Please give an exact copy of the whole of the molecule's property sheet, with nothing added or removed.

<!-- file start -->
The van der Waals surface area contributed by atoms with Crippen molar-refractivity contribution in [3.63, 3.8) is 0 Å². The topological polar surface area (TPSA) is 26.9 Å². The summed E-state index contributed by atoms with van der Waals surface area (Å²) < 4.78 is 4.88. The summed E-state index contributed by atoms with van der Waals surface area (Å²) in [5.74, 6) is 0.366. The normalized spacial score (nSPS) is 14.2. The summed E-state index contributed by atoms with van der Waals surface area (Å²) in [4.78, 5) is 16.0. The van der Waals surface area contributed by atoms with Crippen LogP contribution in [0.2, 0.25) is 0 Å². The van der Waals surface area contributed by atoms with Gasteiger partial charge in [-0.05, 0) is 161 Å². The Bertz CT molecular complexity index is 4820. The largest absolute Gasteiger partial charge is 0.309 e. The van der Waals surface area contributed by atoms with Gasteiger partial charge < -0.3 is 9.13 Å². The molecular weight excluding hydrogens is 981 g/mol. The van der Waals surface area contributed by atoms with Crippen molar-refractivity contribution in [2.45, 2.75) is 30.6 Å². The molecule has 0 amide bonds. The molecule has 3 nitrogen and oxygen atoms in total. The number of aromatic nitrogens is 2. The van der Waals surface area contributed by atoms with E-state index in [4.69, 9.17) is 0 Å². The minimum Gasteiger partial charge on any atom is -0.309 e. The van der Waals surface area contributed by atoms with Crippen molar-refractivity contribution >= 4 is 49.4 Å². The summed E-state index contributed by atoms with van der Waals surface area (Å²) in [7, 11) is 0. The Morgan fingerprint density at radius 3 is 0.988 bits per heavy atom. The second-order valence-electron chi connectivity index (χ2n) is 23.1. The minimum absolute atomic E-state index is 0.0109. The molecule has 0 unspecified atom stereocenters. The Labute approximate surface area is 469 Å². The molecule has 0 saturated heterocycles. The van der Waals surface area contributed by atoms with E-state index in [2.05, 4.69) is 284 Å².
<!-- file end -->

The van der Waals surface area contributed by atoms with Crippen molar-refractivity contribution in [3.63, 3.8) is 0 Å². The topological polar surface area (TPSA) is 26.9 Å². The summed E-state index contributed by atoms with van der Waals surface area (Å²) < 4.78 is 4.88. The summed E-state index contributed by atoms with van der Waals surface area (Å²) in [5.74, 6) is 0.366. The normalized spacial score (nSPS) is 14.2. The summed E-state index contributed by atoms with van der Waals surface area (Å²) in [4.78, 5) is 16.0. The van der Waals surface area contributed by atoms with Crippen LogP contribution in [0.2, 0.25) is 0 Å². The van der Waals surface area contributed by atoms with Gasteiger partial charge in [-0.05, 0) is 161 Å². The Bertz CT molecular complexity index is 4820. The largest absolute Gasteiger partial charge is 0.309 e. The van der Waals surface area contributed by atoms with Gasteiger partial charge < -0.3 is 9.13 Å². The molecular weight excluding hydrogens is 981 g/mol. The van der Waals surface area contributed by atoms with Crippen molar-refractivity contribution in [2.45, 2.75) is 30.6 Å². The molecule has 0 amide bonds. The molecule has 3 nitrogen and oxygen atoms in total. The number of aromatic nitrogens is 2. The van der Waals surface area contributed by atoms with E-state index in [4.69, 9.17) is 0 Å². The minimum Gasteiger partial charge on any atom is -0.309 e. The van der Waals surface area contributed by atoms with Crippen molar-refractivity contribution >= 4 is 49.4 Å². The summed E-state index contributed by atoms with van der Waals surface area (Å²) in [7, 11) is 0. The Morgan fingerprint density at radius 3 is 0.988 bits per heavy atom. The second-order valence-electron chi connectivity index (χ2n) is 23.1. The minimum absolute atomic E-state index is 0.0109. The molecule has 0 unspecified atom stereocenters. The Labute approximate surface area is 469 Å². The molecule has 0 saturated heterocycles. The van der Waals surface area contributed by atoms with E-state index in [2.05, 4.69) is 284 Å².